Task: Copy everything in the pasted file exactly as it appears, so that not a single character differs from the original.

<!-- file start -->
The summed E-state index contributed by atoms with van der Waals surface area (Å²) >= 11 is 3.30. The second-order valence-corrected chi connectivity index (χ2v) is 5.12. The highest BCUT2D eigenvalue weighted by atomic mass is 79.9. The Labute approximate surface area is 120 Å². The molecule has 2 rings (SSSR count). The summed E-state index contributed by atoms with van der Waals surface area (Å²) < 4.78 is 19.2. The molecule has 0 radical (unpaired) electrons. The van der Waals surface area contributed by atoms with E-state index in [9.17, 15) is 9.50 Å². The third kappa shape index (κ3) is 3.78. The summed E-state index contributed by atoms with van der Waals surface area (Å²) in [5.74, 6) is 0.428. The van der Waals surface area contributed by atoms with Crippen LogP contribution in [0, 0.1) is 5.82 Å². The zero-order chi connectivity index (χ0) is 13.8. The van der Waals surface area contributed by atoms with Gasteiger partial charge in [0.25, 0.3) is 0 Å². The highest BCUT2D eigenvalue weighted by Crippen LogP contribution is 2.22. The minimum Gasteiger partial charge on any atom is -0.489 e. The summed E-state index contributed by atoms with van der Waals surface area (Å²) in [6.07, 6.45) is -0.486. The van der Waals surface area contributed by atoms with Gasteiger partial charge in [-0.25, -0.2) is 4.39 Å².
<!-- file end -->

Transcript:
The summed E-state index contributed by atoms with van der Waals surface area (Å²) >= 11 is 3.30. The second-order valence-corrected chi connectivity index (χ2v) is 5.12. The highest BCUT2D eigenvalue weighted by atomic mass is 79.9. The Labute approximate surface area is 120 Å². The molecule has 2 rings (SSSR count). The summed E-state index contributed by atoms with van der Waals surface area (Å²) < 4.78 is 19.2. The molecule has 0 radical (unpaired) electrons. The van der Waals surface area contributed by atoms with E-state index in [9.17, 15) is 9.50 Å². The third kappa shape index (κ3) is 3.78. The summed E-state index contributed by atoms with van der Waals surface area (Å²) in [5.74, 6) is 0.428. The van der Waals surface area contributed by atoms with Crippen LogP contribution in [0, 0.1) is 5.82 Å². The zero-order chi connectivity index (χ0) is 13.8. The van der Waals surface area contributed by atoms with Gasteiger partial charge in [0.25, 0.3) is 0 Å². The highest BCUT2D eigenvalue weighted by Crippen LogP contribution is 2.22. The minimum Gasteiger partial charge on any atom is -0.489 e. The summed E-state index contributed by atoms with van der Waals surface area (Å²) in [6.07, 6.45) is -0.486. The van der Waals surface area contributed by atoms with Gasteiger partial charge in [-0.25, -0.2) is 4.39 Å².